It is important to point out that while increases in corporate disclosure are undoubtedly tied to the three standard changes that we identify, the regulations themselves may not be entirely to blame for the bloated filings that we observe. Many of the across-the-board increases in length, complexity, and redundancy of these disclosures may reflect implementation decisions by firms that are not in line with the intent of standard setters. For example, some blame the suboptimal disclosure choices of firms on corporate attorneys, who counsel firms to disclose all related details, regardless of materiality, in order to safeguard against litigation. However, there are many reasons why unnecessary disclosure can actually be detrimental to firms and may in some cases increase the potential for future litigation by increasing the amount of information for which firms may later be held accountable.[3] If this is the case, firms may identify and eliminate specific complex and redundant text and improve clarity without sacrificing overall information content while still complying with relevant standards. Part of this effort will need to involve more coordination and informed discussion between firms and their legal counsel about the pros and cons of additional disclosures. On the other hand, firms argue that much of the redundancy and complexity is inherent in the way that the standards are currently written. For example, in a recent letter to the SEC, the Business Roundtable, an association of chief executive officers of U.S. companies, pointed to a lack of coordination between the SEC and FASB as a major contributor to redundancy in the 10-K, with this duplication exacerbated by requirements to disclose items that are irrelevant to investors or immaterial for the majority of firms. We believe that the effects that we document are attributable to implementation choices, inefficient regulations, and poor coordination between standard setters and we encourage the business community and regulatory bodies to work together to come to an optimal solution.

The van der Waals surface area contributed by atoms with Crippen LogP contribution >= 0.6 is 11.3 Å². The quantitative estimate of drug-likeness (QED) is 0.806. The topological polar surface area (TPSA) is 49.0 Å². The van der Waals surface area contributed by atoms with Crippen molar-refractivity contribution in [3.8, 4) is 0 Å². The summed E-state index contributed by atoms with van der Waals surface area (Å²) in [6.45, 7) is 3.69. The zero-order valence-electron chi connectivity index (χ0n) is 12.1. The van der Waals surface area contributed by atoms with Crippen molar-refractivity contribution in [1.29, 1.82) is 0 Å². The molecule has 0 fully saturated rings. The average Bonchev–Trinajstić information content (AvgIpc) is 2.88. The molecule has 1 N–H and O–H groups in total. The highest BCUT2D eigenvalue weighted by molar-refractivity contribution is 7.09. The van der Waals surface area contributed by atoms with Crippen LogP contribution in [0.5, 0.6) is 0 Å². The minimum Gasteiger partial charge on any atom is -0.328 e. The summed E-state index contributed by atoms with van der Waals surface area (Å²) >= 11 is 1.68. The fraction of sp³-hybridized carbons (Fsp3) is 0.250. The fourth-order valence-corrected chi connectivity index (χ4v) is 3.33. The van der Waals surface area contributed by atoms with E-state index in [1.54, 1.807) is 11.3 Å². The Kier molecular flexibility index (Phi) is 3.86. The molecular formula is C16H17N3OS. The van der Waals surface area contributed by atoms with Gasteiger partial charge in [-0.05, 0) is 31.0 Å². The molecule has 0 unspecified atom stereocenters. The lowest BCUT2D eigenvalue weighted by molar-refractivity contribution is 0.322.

[1]        See, for example, KPMG, 2011. Disclosure overload and complexity: hidden in plain sight. Available at:; Securities and Exchange Commission (SEC), 2013. Report on Review of Disclosure Requirements in Regulation S-K. Available at: SEC Offices, Washington D.C.; Monga, V., Chasan, E., 2015. The 109,894-word annual report; as regulators require more disclosures, 10-Ks reach epic lengths; how much is too much? Wall Street Journal (Online), Jun 2, 2015.